When the meeting opened yesterday, one board member expressed disappointment that First Wind would pull such a stunt at the last minute. Then each party was allowed a few minutes to make a presentation. Both appellants had to be asked to stop re-arguing the case and limit their comments to the remand issue. Interestingly, intervenors in support of the Bowers project, the Conservation Law Foundation and the Maine Renewable Energy Association did not attend this meeting. Our comments stuck to the legal issue of whether the contents of that letter could be entertained by the Board. DEP ‘s Heather Parent later stood up to confirm two of the points we made.

After brief deliberations that focused on the fact that First Wind could have modified the project at any time in the past ten months but instead decided to spring this on the Board at the last possible minute, the Board voted unanimously NOT to remand the case back to DEP.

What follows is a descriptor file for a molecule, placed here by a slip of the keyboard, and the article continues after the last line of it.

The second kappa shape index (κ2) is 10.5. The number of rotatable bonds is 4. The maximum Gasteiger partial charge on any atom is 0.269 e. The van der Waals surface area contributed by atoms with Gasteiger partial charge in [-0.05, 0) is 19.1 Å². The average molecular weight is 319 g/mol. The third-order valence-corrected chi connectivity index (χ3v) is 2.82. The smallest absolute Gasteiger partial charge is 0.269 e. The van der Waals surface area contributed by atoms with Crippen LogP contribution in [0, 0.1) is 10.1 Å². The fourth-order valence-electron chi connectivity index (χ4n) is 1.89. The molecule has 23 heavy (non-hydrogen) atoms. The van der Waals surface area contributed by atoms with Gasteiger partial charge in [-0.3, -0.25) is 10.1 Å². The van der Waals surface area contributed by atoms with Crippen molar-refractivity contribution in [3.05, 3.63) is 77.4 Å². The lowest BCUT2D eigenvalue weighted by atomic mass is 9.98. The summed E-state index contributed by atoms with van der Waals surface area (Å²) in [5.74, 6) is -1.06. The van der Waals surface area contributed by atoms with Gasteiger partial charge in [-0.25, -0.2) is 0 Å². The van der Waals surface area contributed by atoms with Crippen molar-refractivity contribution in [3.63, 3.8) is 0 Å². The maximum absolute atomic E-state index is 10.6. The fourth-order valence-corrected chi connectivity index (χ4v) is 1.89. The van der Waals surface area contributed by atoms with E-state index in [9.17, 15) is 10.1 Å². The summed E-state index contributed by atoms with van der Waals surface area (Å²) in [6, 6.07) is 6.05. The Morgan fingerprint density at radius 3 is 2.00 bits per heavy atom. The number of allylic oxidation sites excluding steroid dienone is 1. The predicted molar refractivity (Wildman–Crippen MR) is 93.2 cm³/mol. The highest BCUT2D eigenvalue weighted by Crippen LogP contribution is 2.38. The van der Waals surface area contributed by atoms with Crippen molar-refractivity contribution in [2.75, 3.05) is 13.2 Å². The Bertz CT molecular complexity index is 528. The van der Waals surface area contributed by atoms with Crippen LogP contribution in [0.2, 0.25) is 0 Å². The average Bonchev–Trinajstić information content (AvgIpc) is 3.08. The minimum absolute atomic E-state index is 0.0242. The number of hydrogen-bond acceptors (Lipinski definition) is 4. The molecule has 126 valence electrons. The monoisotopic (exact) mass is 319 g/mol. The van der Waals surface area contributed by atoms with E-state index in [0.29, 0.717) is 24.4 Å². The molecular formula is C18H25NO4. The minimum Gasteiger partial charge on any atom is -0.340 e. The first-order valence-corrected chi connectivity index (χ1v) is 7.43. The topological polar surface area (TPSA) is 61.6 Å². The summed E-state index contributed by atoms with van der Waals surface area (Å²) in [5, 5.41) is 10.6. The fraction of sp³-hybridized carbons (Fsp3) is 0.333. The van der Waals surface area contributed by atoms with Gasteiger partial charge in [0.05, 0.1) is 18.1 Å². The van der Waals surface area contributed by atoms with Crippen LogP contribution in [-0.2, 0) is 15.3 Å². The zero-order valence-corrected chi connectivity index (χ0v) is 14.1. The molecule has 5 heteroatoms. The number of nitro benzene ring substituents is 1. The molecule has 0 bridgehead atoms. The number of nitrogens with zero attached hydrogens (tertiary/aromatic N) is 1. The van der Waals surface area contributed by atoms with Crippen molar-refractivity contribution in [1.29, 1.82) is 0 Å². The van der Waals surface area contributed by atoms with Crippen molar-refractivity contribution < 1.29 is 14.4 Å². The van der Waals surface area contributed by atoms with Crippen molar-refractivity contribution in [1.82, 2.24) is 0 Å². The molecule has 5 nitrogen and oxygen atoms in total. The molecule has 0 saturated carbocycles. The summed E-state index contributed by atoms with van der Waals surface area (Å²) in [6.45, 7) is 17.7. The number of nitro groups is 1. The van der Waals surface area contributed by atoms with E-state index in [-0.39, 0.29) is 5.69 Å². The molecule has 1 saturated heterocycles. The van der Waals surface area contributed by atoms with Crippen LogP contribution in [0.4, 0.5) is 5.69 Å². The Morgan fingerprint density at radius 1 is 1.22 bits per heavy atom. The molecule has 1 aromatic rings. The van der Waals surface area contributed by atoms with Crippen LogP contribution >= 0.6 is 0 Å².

The Board then returned to its original agenda, studying the changes and corrections that had been made to the Denial Order. Once satisfied with the document the Board voted 4:1 to accept it.

* First Wind’s appeal was denied.
* Douglas Humphrey’s appeal was denied.
* The DEP’s rejection of the Bowers Mountain wind project was upheld.

Broken Record
I was recently reminded of a comment made by a BEP board member during the Passadumkeag appeal meeting. He said he didn’t want the record to be reopened to public input because the public just keeps saying “the same old same old”. Consider these two quotes:

An applicant does not have an opportunity to respond to agency feedback.
~ First Wind’s Juliet Browne’s 6/2/14 letter to BEP: 72 hours before BEP denial vote

There hasn’t been a mechanism in this process for applicants to react to feedback.”
~ Juliet Browne at LURC meeting 4/6/12: two weeks before LURC denial vote

Sounds like a wind developer delivering the “same old same old” to me!

Give yourselves a pat on the back and celebrate a turbine-free summer. I’ll keep you informed of any developments.

Enjoy the lakes!

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Double Standard in Fining Who Kills Protected Animals